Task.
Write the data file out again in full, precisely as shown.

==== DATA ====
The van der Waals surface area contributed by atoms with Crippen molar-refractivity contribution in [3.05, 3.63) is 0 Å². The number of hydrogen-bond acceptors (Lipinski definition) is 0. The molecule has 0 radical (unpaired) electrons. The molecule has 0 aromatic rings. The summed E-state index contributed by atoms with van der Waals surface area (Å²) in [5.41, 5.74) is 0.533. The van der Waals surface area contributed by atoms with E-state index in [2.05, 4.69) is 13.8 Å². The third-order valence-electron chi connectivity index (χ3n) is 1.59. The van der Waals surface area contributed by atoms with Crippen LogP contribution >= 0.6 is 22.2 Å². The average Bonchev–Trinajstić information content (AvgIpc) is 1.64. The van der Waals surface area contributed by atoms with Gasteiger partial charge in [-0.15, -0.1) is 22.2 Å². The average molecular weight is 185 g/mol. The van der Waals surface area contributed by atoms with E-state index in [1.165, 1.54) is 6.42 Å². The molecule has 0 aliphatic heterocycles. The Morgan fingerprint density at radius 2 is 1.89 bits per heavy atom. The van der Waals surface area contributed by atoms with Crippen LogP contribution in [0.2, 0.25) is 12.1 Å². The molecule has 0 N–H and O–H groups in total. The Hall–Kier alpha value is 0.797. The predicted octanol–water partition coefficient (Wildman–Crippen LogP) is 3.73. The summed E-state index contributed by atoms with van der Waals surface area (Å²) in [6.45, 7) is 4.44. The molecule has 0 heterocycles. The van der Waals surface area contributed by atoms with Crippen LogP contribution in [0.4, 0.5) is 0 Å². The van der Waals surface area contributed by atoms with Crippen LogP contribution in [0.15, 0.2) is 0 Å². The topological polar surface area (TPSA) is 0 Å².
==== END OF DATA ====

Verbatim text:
The van der Waals surface area contributed by atoms with Crippen molar-refractivity contribution in [3.05, 3.63) is 0 Å². The number of hydrogen-bond acceptors (Lipinski definition) is 0. The molecule has 0 radical (unpaired) electrons. The molecule has 0 aromatic rings. The summed E-state index contributed by atoms with van der Waals surface area (Å²) in [5.41, 5.74) is 0.533. The van der Waals surface area contributed by atoms with E-state index in [2.05, 4.69) is 13.8 Å². The third-order valence-electron chi connectivity index (χ3n) is 1.59. The van der Waals surface area contributed by atoms with Crippen LogP contribution >= 0.6 is 22.2 Å². The average Bonchev–Trinajstić information content (AvgIpc) is 1.64. The van der Waals surface area contributed by atoms with Gasteiger partial charge in [-0.15, -0.1) is 22.2 Å². The average molecular weight is 185 g/mol. The van der Waals surface area contributed by atoms with E-state index in [1.165, 1.54) is 6.42 Å². The molecule has 0 aliphatic heterocycles. The Morgan fingerprint density at radius 2 is 1.89 bits per heavy atom. The van der Waals surface area contributed by atoms with Crippen LogP contribution in [0.2, 0.25) is 12.1 Å². The molecule has 0 N–H and O–H groups in total. The Hall–Kier alpha value is 0.797. The predicted octanol–water partition coefficient (Wildman–Crippen LogP) is 3.73. The summed E-state index contributed by atoms with van der Waals surface area (Å²) in [6.45, 7) is 4.44. The molecule has 0 heterocycles. The van der Waals surface area contributed by atoms with Crippen LogP contribution in [0.4, 0.5) is 0 Å². The van der Waals surface area contributed by atoms with Crippen LogP contribution in [0.15, 0.2) is 0 Å². The topological polar surface area (TPSA) is 0 Å².